Understanding that Order Management is Really Data Management

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Data Management

Now that so many facets of the economy are dependent on shipping, handling, logistics, and distribution, the concept of order management has taken on new importance. Ensuring that orders are processed and fulfilled efficiently has always been a priority. But now it is seen as one of the core competencies of almost every 21st century enterprise.

Whether that is a good or bad thing is irrelevant. What is important is that order management is ubiquitous, and many companies struggle with it. Order management issues fall all along the spectrum, but these are some of the most common and consequential:

  • Late deliveries
  • Incorrect orders
  • Payment processing problems
  • Items out of stock
  • Fraudulent orders

Since customers now expect a fast, free, and faultless order process, even small order management issues can have huge consequences. Most enterprises operate in highly competitive markets. And any unsatisfied customer will have alternative options at his disposal the next time he needs to make a purchase. As a result, there is a direct link between order management and the bottom line.

This begs the question – if order management is so important, why do so many enterprises struggle with it? Logic would suggest that companies would make a major effort to perfect the order management process. But anecdotal evidence available from anyone and everyone reveals that botched orders are still a regular occurrence.

The problem is not that companies neglect or ignore improvements to order management. The problem is that they misunderstand the nature of the issue. Order management is just one facet of a much larger priority – data management.

At first, this might seem obvious. But in reality, order management problems often get blamed on a lack of resources or bugs within a system when they are more often caused by problems with the way data is managed and leveraged.

Anyone involved with order management knows that it is a heavily data-driven process. What is less readily understood is that this data comes from sources throughout an enterprise – sales, marketing, accounting, finance etc. And the reason that order management problems are pervasive is because information is not being freely shared between all stakeholders. 

To get a better understanding of this overlap, just consider a tool like Salesforce order management. It offers a number of features directly related to the order-to-cash process. But it also integrates data from all departments onto one platform so that everyone is working with the same information at the same time.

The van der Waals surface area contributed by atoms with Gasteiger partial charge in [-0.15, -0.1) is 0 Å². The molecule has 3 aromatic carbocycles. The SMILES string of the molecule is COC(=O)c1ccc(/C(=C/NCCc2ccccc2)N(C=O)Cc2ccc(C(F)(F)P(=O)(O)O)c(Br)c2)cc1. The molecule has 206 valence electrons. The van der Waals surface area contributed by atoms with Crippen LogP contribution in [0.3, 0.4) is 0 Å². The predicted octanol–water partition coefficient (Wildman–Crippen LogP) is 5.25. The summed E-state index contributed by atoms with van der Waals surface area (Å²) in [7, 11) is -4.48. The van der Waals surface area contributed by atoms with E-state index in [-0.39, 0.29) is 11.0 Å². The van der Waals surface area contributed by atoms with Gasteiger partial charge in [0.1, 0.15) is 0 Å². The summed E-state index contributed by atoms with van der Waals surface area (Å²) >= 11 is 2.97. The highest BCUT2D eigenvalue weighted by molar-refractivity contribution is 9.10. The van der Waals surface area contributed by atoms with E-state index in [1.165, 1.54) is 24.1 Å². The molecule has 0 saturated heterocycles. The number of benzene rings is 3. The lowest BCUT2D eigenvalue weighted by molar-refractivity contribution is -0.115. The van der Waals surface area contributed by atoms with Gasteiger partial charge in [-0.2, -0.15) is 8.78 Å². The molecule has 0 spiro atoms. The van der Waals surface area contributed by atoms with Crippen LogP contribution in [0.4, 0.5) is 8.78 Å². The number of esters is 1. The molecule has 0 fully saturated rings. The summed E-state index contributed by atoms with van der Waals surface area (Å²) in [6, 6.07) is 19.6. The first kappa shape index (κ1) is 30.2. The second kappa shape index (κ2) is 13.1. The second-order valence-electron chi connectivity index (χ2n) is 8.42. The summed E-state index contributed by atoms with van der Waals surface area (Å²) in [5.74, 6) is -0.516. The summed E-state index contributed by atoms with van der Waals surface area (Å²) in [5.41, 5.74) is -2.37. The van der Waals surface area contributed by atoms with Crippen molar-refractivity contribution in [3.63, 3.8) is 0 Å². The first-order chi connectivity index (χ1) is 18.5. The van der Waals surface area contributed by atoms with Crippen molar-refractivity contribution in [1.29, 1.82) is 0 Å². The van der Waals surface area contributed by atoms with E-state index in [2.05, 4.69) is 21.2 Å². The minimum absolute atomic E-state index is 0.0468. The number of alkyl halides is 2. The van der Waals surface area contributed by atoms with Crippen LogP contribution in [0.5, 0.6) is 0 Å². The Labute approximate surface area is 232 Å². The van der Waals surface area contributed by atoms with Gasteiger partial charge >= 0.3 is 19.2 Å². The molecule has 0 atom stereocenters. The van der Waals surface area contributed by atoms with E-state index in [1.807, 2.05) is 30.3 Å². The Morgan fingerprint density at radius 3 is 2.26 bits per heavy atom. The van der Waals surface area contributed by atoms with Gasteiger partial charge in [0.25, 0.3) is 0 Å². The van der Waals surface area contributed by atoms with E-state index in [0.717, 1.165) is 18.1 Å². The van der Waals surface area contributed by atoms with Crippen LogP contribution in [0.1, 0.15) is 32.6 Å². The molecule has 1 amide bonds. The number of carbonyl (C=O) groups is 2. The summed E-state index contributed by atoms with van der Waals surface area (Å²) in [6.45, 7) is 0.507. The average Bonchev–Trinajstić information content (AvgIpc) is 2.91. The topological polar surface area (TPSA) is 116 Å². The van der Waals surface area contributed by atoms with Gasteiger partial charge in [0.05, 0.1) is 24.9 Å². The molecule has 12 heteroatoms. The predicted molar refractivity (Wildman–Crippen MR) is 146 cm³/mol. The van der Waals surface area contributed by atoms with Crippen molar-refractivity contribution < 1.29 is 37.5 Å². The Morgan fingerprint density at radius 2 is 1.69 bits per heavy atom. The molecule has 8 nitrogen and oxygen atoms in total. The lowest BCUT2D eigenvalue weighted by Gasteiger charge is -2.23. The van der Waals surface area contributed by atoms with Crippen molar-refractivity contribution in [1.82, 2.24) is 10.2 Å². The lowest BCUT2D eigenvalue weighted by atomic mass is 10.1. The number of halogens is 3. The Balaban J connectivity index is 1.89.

In practice, this has a major impact on order management. When marketing is planning a big sale, distribution can ramp up inventory to accommodate a flood of orders. When sales is closing a large deal, the fulfillment requirements can be planned for in advance. And when a new product is headed down the pipeline, accounting can ensure that any payment issues are worked out before launch.

Thinking of order management as data management is a way of incorporating all the relevant data instead of just the data that is most obviously related to distribution. It is also a way to get control over the issues that lead directly to order problems – incorrect, incomplete, or inadequate data.

This is important to understand both for companies trying to improve data management and those trying to embrace data management. Approaching the collection, storage, and analysis of data in a systematic way is not just about managing a valuable asset. It is really about having perspective and gaining insights over an entire company and every part of it. Order management along with a lot of other things all get better when data management becomes a priority.

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Sanskar Shrivastava is the founder of international students' journal, The World Reporter. Passionate about dynamic occurrence in geopolitics, Sanskar has been studying and analyzing geopolitcal events from early life. At present, Sanskar is a student at the Russian Centre of Science and Culture and will be moving to Duke University.